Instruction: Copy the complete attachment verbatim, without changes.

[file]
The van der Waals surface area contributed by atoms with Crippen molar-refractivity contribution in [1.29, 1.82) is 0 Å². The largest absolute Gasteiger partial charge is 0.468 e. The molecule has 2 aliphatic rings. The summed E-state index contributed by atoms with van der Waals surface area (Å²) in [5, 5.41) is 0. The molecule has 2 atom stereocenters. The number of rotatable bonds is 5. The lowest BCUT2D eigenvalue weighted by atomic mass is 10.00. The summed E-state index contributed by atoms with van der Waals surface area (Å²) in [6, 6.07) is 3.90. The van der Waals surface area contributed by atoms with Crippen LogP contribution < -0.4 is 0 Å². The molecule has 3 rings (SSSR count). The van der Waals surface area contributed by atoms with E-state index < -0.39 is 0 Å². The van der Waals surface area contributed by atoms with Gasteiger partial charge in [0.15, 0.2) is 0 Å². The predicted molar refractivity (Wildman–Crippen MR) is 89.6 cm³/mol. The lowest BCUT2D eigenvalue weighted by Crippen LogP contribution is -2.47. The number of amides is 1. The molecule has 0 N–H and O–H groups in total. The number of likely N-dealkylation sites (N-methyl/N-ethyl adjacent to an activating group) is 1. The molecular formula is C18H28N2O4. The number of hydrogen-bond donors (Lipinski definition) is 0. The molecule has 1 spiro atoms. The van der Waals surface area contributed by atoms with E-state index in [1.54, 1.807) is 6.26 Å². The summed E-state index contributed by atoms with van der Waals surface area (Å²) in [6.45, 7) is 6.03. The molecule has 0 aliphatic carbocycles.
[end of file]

The van der Waals surface area contributed by atoms with Crippen molar-refractivity contribution in [1.29, 1.82) is 0 Å². The largest absolute Gasteiger partial charge is 0.468 e. The molecule has 2 aliphatic rings. The summed E-state index contributed by atoms with van der Waals surface area (Å²) in [5, 5.41) is 0. The molecule has 2 atom stereocenters. The number of rotatable bonds is 5. The lowest BCUT2D eigenvalue weighted by atomic mass is 10.00. The summed E-state index contributed by atoms with van der Waals surface area (Å²) in [6, 6.07) is 3.90. The van der Waals surface area contributed by atoms with Crippen LogP contribution < -0.4 is 0 Å². The molecule has 3 rings (SSSR count). The van der Waals surface area contributed by atoms with E-state index < -0.39 is 0 Å². The van der Waals surface area contributed by atoms with Gasteiger partial charge in [0.15, 0.2) is 0 Å². The predicted molar refractivity (Wildman–Crippen MR) is 89.6 cm³/mol. The lowest BCUT2D eigenvalue weighted by Crippen LogP contribution is -2.47. The number of amides is 1. The molecule has 0 N–H and O–H groups in total. The number of likely N-dealkylation sites (N-methyl/N-ethyl adjacent to an activating group) is 1. The molecular formula is C18H28N2O4. The number of hydrogen-bond donors (Lipinski definition) is 0. The molecule has 1 spiro atoms. The van der Waals surface area contributed by atoms with E-state index in [1.54, 1.807) is 6.26 Å². The summed E-state index contributed by atoms with van der Waals surface area (Å²) in [6.45, 7) is 6.03. The molecule has 0 aliphatic carbocycles.